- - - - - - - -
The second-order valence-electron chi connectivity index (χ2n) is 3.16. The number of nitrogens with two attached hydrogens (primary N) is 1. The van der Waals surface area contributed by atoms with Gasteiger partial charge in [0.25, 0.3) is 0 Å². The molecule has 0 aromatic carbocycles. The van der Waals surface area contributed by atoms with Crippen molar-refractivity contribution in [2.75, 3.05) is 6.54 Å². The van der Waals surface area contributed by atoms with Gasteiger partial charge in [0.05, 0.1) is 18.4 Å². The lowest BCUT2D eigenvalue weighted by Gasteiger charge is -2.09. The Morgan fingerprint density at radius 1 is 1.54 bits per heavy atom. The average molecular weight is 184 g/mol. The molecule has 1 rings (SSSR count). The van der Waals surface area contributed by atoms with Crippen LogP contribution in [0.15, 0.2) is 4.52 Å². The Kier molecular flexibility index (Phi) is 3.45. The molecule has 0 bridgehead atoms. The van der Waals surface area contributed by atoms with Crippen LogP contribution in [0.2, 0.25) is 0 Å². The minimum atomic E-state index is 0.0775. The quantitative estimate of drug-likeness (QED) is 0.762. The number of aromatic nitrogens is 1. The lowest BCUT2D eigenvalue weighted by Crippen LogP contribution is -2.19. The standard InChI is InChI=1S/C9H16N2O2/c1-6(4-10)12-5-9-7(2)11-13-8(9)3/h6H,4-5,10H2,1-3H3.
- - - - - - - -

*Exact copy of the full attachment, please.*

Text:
The second-order valence-electron chi connectivity index (χ2n) is 3.16. The number of nitrogens with two attached hydrogens (primary N) is 1. The van der Waals surface area contributed by atoms with Gasteiger partial charge in [0.25, 0.3) is 0 Å². The molecule has 0 aromatic carbocycles. The van der Waals surface area contributed by atoms with Crippen molar-refractivity contribution in [2.75, 3.05) is 6.54 Å². The van der Waals surface area contributed by atoms with Gasteiger partial charge in [0.05, 0.1) is 18.4 Å². The lowest BCUT2D eigenvalue weighted by Gasteiger charge is -2.09. The Morgan fingerprint density at radius 1 is 1.54 bits per heavy atom. The average molecular weight is 184 g/mol. The molecule has 1 rings (SSSR count). The van der Waals surface area contributed by atoms with Crippen LogP contribution in [0.15, 0.2) is 4.52 Å². The Kier molecular flexibility index (Phi) is 3.45. The molecule has 0 bridgehead atoms. The van der Waals surface area contributed by atoms with Crippen LogP contribution in [0.2, 0.25) is 0 Å². The minimum atomic E-state index is 0.0775. The quantitative estimate of drug-likeness (QED) is 0.762. The number of aromatic nitrogens is 1. The lowest BCUT2D eigenvalue weighted by Crippen LogP contribution is -2.19. The standard InChI is InChI=1S/C9H16N2O2/c1-6(4-10)12-5-9-7(2)11-13-8(9)3/h6H,4-5,10H2,1-3H3.